Extend understanding of fraction equivalence and ordering. 4.NF.1 Explain why a fraction a/b is equivalent to a fraction (n × a)/(n × b) by using visual fraction models, with attention to how the number and size of the parts differ even though the two fractions themselves are the same size. Use this principle to recognize and generate equivalent fractions. Tasks 4.NF.1 Task 1: Equivalent Pizzas 4.NF.1 Task 2: Comparing Ropes 4.NF.1 Task 3: Trading Blocks 4.NF.1 Task 4: Splitting to Make Equivalent Fractions 4.NF.1 Task 5: Fraction Rectangles 4.NF.1 Task 6: Tiling the Patio 4.NF.1 Task 7: Weird Piece of Cake

4.NF.2 Compare two fractions with different numerators and different denominators, e.g., by creating common denominators or numerators, or by comparing to a benchmark fraction such as 1/2. Recognize that comparisons are valid only when the two fractions refer to the same whole. Record the results of comparisons with symbols >, =, or <, and justify the conclusions, e.g., by using a visual fraction model. Tasks 4.NF.2 Task 1: The Whole Matters 4.NF.2 Task 2: Enough Soda 4.NF.2 Task 3: Which is Bigger? 4.NF.2 Task 4: Pattern Blocks 4.NF.2 Task 5: Who's on the Bus? 4.NF.2 Task 6: Who Has More Gum?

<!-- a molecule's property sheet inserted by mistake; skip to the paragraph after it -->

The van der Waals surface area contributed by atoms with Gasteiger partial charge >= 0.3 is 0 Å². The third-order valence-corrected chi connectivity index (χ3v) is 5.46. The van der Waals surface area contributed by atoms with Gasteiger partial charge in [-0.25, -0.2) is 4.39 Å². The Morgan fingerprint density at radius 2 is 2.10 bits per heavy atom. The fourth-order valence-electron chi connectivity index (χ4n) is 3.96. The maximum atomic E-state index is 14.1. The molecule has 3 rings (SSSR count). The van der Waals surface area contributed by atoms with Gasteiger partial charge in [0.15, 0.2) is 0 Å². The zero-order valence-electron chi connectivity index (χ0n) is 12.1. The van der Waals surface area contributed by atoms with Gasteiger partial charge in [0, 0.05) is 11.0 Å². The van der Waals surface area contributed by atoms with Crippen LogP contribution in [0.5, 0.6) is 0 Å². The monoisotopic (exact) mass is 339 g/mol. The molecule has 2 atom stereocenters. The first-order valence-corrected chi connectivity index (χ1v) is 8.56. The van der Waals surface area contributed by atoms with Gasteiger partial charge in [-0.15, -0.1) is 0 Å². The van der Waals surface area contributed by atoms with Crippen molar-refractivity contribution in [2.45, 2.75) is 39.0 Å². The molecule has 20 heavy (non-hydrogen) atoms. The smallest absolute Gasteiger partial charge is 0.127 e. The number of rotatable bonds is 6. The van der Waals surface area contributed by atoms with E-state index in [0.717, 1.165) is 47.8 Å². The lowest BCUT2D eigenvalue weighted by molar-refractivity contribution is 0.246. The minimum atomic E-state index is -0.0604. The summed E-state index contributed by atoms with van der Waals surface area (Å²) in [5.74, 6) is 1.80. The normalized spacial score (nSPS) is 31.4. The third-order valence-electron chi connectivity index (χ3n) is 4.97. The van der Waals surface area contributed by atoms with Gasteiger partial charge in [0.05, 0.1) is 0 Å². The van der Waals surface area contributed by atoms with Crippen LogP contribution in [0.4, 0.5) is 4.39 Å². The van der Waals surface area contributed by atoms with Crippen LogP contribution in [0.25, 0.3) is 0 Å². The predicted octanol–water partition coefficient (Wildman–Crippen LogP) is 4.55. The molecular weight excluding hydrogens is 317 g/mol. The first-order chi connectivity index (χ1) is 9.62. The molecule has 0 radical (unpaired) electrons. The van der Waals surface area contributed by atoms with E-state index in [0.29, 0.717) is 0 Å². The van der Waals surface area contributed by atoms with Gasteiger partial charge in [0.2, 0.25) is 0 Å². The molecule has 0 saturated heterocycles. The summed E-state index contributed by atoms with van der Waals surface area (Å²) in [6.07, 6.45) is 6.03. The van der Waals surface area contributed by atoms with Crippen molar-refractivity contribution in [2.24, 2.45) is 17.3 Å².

## Number and Operations-Fractions

Extend understanding of fraction equivalence and ordering.4.NF.1Explain why a fractiona/bis equivalent to a fraction (n×a)/(n×b) by using visual fraction models, with attention to how the number and size of the parts differ even though the two fractions themselves are the same size. Use this principle to recognize and generate equivalent fractions.Tasks4.NF.1 Task 1: Equivalent Pizzas

4.NF.1 Task 2: Comparing Ropes

4.NF.1 Task 3: Trading Blocks

4.NF.1 Task 4: Splitting to Make Equivalent Fractions

4.NF.1 Task 5: Fraction Rectangles

4.NF.1 Task 6: Tiling the Patio

4.NF.1 Task 7: Weird Piece of Cake

4.NF.2Compare two fractions with different numerators and different denominators, e.g., by creating common denominators or numerators, or by comparing to a benchmark fraction such as 1/2. Recognize that comparisons are valid only when the two fractions refer to the same whole. Record the results of comparisons with symbols >, =, or <, and justify the conclusions, e.g., by using a visual fraction model.Tasks4.NF.2 Task 1: The Whole Matters

4.NF.2 Task 2: Enough Soda

4.NF.2 Task 3: Which is Bigger?

4.NF.2 Task 4: Pattern Blocks

4.NF.2 Task 5: Who's on the Bus?

4.NF.2 Task 6: Who Has More Gum?